I was pleasantly surprised to see so many children there, with much of the educational drive aimed at primary school children who seemed to be coming for workshops, interactive talks, hands-on experiences. And for play. Because the organisers have not forgotten that fun should be part of the game and have included some lovely playgrounds. So if you are a parent, unlike at Chelsea, there is plenty of room for children to roam! In fact - the site tends to be so large that smaller children (as well as anyone who finds longer walks strenuous and difficult) may need a bit of help. One such that all visitors will want to try is the specially built cable car across the site - more of which later.
Or you could concentrate on just some parts of the show, according to your own interests and preferences. For most gardeners that would probably mean the show gardens. There are several categories here. There are those meant to stay: in addition to the aforementioned Gardens of the World, you'll find a newly-designed dahlia garden (didn't look like anything when I visited in June but should be amazing now) and a ribbon of grasses and prairie planting in the New German Style. I'm not sure the rose garden is new but it sure is there to stay, too.
So, in "Cultivated by Fire" the designers from Australian firm T.C.L. took their inspiration from a method called "Fire-Stick Farming", practiced for millennia by the Aborigines to increase soil fertility. The result of a controlled burning-down of vegetation is a landscape that resembles a mosaic of plots at different stages of regeneration. Here in Berlin, visitors were led past the charred remains of trees stems in barren soil to increasingly colourful and abundant island beds emerging from the red ground.
And artist Martin Kaltwasser in his "Los Angeles Garden" wants to point out the ambivalence of one of Berlin's twin cities as a destination of dreams on one hand (cue: Hollywood) and textbook example of urban sprawl on the other. For this, he has created an exact replica of a (real) green area and its surrounding: a tiny island of 8x9 metres of fenced-in lawn, complete with six palm trees and two benches, in the hostile sea of tarmac and cars that is Bergamot Station car park.
Among others, there was an Aquaponic Garden, a bee-friendly and a beach-themed one, and one called "Move Me" where all the various elements - garden furniture as well as beds/ planters - were made of wooden pallets and/ or mounted on castors, making this a very flexible garden indeed. Others were called "Change of Perspectives", a sunken garden to be experienced on several different levels, or "Contrasts". Being very partial to lush broad-leaved planting that gives shade and creates a jungly feel, I particularly liked the mock-up of a city backyard called "CityTrop" with lots of subtropical species for those with a severe case of wanderlust.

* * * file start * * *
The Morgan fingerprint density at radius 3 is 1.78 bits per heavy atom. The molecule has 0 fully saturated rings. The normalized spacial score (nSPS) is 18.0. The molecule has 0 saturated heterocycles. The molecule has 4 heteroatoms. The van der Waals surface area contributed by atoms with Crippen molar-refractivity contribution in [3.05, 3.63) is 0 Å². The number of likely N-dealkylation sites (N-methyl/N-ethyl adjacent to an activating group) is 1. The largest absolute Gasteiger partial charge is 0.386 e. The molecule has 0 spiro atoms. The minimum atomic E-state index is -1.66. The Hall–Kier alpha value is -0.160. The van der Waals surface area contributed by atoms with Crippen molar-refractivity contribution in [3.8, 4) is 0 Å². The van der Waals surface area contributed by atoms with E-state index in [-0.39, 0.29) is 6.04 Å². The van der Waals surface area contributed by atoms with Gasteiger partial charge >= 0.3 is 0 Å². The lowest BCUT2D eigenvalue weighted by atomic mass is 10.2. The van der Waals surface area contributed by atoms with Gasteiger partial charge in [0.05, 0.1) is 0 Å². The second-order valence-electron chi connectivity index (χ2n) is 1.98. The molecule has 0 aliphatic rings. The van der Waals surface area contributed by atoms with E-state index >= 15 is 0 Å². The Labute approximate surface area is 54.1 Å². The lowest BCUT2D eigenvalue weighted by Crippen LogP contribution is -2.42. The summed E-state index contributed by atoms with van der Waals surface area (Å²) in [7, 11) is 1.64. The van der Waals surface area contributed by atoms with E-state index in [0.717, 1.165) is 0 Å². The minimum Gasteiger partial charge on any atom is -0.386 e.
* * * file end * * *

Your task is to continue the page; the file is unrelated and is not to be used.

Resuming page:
In fact, as the term Promenade suggests, it is a walk leading you through four individual "gardens". Each of them boldly modern and stark in design, the Promenade Aquatica for me proved the visually outstanding and most lasting memory of IGA 2017. While personally, bar the pond perhaps, I can't really see the individual sections work as private gardens they would make stunning landscape design for a public square or the courtyard of a prestigious hotel/ restaurant/ corporate headquarter. However, I'm sure there are plenty of people who'd happily have one or other installed in their backyard if they could afford it.
Perhaps I'm being a bit unfair and not just for the reasons mentioned above - much larger scale but not necessarily an accordingly scaled-up budget and a totally different time-scale and context. For instance, I should like to see again the plantings in "show beds" outdoors now. For back in June, after a sustained period of heat and drought in spring, the plants simply had not had a chance to settle in well and bulk up. Which might have explained why there was so much soil still on show between the regimented grit of bedded out plants. With a bit of time and enough moisture it may have developed into something quite beautiful. And planting along the "Kienbergterrassen" - terraced beds along the side of Kienberg hill, designed with different colour themes - actually was pretty good; a mixture of bulbs and perennials mainly. Still, at the time I felt the real stars where the wildflowers.
And as I took in the 360° panorama of Berlin, its suburbs and the agricultural landscape beyond in the fading light, some rock music drifted over. Way down and out front in the on-site arena a concert had begun. The music sounded familiar. And after the wind had brought me some more bits, it struck me: these songs by a German band had topped the charts when I last lived in Berlin years ago! It really felt like a homecoming.
The IGA 2017 in Berlin is still on until October, 15th. For more information see here.